Less Disbursements-$10,000
Less HST on Disbursements-$1,300
Total Payable to Client$83,300

Ontario law allows lawyers to recover some or all of the costs as part of their fee, provided that the Court approves the contingency fee agreement. This is called a costs-plus agreement and can have a drastic impact on the client’s recovery. Take the same scenario, but assume that this is a costs-plus agreement:

HST on Costs$1,950
HST on disbursements$1,300
Less Legal Fees-$30,000
Less HST on Fees-$3,000
Less Disbursements-$10,000
Less HST on Disbursements-$1,300
Less Costs-$15,000
Total Payable to Client$68,300

If you are choosing between lawyers and comparing contingency fee agreements, it is important to understand the terms of the agreement being offered. Costs-plus agreements with lower rates may end up costing the client more. In the example above, even if the contingency rate is dropped to 20%, the client still ends up paying more under the cost-plus agreement.

Even with lower rates, costs-plus agreements may end up costing the client more

We want to be clear that there is nothing wrong or improper about contingency fee agreements in general, or costs-plus agreements in particular. Having said this, it is important that clients understand precisely what they are agreeing to, before they sign a retainer agreement. You may wish to get independent legal advice from another lawyer, who can explain the agreement to you.

Man's weight in gold painting


The last thing you should think about before signing a retainer agreement is: what are the disbursements that I am going to be charged?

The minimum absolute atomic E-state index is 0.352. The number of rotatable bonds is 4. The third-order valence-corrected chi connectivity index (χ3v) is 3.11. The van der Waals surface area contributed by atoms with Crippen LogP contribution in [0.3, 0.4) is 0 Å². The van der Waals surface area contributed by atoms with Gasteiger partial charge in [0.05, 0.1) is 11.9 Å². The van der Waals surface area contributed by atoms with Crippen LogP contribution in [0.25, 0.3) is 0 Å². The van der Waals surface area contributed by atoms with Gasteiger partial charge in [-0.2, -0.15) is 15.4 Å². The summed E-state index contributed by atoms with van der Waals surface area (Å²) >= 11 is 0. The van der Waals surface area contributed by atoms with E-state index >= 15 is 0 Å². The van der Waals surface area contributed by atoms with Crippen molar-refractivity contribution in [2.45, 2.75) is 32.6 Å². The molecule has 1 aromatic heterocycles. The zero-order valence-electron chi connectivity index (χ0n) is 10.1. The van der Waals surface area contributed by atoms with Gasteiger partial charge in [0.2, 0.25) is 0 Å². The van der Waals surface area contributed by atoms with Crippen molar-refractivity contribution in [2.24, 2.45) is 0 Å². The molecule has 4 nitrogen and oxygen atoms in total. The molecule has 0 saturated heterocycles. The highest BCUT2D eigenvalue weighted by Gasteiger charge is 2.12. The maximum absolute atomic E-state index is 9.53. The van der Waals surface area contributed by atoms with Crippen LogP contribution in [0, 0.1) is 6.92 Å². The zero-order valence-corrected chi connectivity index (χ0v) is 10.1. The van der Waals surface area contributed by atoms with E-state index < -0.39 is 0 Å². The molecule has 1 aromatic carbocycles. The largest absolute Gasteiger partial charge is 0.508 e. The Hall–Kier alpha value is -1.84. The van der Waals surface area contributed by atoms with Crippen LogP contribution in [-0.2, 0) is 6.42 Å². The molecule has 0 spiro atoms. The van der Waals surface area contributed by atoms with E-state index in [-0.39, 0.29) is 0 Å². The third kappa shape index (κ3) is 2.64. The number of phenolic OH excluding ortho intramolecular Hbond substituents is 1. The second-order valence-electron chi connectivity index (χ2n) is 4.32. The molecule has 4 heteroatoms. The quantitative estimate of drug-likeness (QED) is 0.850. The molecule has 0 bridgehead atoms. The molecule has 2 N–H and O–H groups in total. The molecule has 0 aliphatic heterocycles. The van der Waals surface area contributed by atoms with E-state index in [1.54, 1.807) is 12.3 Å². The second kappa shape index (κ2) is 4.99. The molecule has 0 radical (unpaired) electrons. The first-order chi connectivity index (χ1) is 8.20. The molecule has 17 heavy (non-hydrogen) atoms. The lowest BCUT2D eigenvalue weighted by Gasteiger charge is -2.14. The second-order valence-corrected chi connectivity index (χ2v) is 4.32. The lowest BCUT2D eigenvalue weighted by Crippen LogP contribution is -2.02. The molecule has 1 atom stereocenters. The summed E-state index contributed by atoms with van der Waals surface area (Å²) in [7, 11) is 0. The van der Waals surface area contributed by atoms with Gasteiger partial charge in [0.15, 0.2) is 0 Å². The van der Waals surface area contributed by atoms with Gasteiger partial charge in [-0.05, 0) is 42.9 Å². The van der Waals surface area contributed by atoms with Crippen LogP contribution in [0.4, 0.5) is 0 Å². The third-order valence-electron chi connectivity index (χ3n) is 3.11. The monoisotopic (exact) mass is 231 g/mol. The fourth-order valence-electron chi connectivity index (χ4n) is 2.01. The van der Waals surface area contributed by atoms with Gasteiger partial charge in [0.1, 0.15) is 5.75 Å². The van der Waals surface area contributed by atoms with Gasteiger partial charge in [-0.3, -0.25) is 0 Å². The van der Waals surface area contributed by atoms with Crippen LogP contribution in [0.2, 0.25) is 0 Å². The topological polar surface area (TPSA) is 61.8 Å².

Disbursements are expenses that the lawyer incurs on behalf of the client during the case. They include things like court filing fees, money paid to experts, mileage costs, and so forth.

Different law firms often have very different approaches to disbursements, which again can result in significant costs for clients. Some questions to ask:

  • Will I be charged for scanning? Many firms scan every document they receive. If the client is responsible for paying this cost, it could be thousands of dollars by the time the case is finished.
  • Will I be charged any flat fees? Some firms charge fees for opening or closing a file. These fees can be hundreds of dollars.
  • What rate will I be charged for photocopying? Lawyers charge rates ranging from $0.15 to $0.30 per page. Again, over the course of the file this can be a difference of thousands of dollars.
  • What other fees will I be charged? Again, these can vary widely. We recently received an account that another law firm sent to their client, charging $50 to burn a CD!

If you are signing a contingency fee agreement, it is also important to know who is responsible for the disbursements if the case is not successful. In some agreements, the lawyer will simply write off those expenses. In others, the client is responsible for reimbursing the lawyer. Since these disbursements can be many thousands of dollars, be sure you understand what will happen if you lose your case.

Help! My Bill is Too High!

If you have received a bill from an Ontario lawyer that you think is too high, you can ask the Court to assess the account. We will discuss that process in a future article. There are strict time limits for assessing an account, so you should speak to a lawyer right away.

This blog post does not create a solicitor-client relationship. It contains legal information only and is not legal advice. In order to obtain legal advice, you must consult with a lawyer.

We’re ready to take on the challenge.

From our office in downtown Barrie, we provide legal services to clients across Ontario. We are skilled trial lawyers practicing in the area of civil litigation and are available to assist you with your case.

Our initial consultation, whether it be in person or by Zoom, is always free. Call our office to schedule a meeting.